Author: Jim Riley Last updated: Sunday 23 September, 2012
What makes a good leader or manager? For many it is someone who can inspire and get the most from their staff.
There are many qualities that are needed to be a good leader or manager.
Be able to think creatively to provide a vision for the company and solve problems
Be calm under pressure and make clear decisions
Possess excellent two-way communication skills
Have the desire to achieve great things
Be well informed and knowledgeable about matters relating to the business
Possess an air of authority
Do you have to be born with the correct qualities or can you be taught to be a good leader? It is most likely that well-known leaders or managers (Winston Churchill, Richard Branson or Alex Ferguson?) are successful due to a combination of personal characteristics and good training.
Managers deal with their employees in different ways. Some are strict with their staff and like to be in complete control, whilst others are more relaxed and allow workers the freedom to run their own working lives (just like the different approaches you may see in teachers!). Whatever approach is predominately used it will be vital to the success of the business. “An organisation is only as good as the person running it”.
There are three main categories of leadership styles: autocratic, paternalistic and democratic.
Autocratic (or authoritarian) managers like to make all the important decisions and closely supervise and control workers. Managers do not trust workers and simply give orders (one-way communication) that they expect to be obeyed. This approach derives from the views of Taylor as to how to motivate workers and relates to McGregor’s theory X view of workers. This approach has limitations (as highlighted by other motivational theorists such as Mayo and Herzberg) but it can be effective in certain situations. For example:
When quick decisions are needed in a company (e.g. in a time of crises)
When controlling large numbers of low skilled workers.
Paternalistic managers give more attention to the social needs and views of their workers. Managers are interested in how happy workers feel and in many ways they act as a father figure (pater means father in Latin). They consult employees over issues and listen to their feedback or opinions. The manager will however make the actual decisions (in the best interests of the workers) as they believe the staff still need direction and in this way it is still somewhat of an autocratic approach. The style is closely linked with Mayo’s Human Relation view of motivation and also the social needs of Maslow.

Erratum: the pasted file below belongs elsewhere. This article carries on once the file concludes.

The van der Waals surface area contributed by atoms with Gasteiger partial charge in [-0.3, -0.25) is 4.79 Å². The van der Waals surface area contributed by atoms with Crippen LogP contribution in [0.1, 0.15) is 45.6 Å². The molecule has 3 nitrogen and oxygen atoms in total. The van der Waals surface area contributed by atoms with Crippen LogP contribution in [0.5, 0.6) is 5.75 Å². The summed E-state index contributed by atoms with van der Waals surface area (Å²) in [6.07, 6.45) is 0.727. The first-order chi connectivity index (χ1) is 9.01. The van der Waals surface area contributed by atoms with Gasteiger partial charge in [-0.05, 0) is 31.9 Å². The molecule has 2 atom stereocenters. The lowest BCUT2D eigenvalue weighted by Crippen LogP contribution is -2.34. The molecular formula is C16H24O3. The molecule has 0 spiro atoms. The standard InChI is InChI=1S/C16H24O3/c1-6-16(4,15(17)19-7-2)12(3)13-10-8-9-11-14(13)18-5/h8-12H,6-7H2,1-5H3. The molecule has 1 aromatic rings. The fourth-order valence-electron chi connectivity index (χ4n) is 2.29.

A democratic style of management will put trust in employees and encourage them to make decisions. They will delegate to them the authority to do this (empowerment) and listen to their advice. This requires good two-way communication and often involves democratic discussion groups, which can offer useful suggestions and ideas. Managers must be willing to encourage leadership skills in subordinates.
The ultimate democratic system occurs when decisions are made based on the majority view of all workers. However, this is not feasible for the majority of decisions taken by a business- indeed one of the criticisms of this style is that it can take longer to reach a decision. This style has close links with Herzberg’s motivators and Maslow’s higher order skills and also applies to McGregor’s theory Y view of workers.
Summary of management styles
Senior managers take all the important decisions with no involvement from workers
Quick decision making
Effective when employing many low skilled workers
No two-way communication so can be de-motivating
Creates “them and us” attitude between managers and workers
Managers make decisions in best interests of workers after consultation
More two-way communication so motivating
Workers feel their social needs are being met
Slows down decision making
Still quite a dictatorial or autocratic style of management
Workers allowed to make own decisions.
Some businesses run on the basis of majority decisions
Authority is delegated to workers which is motivating
Useful when complex decisions are required that need specialist skills
Mistakes or errors can be made if workers are not skilled or experienced enough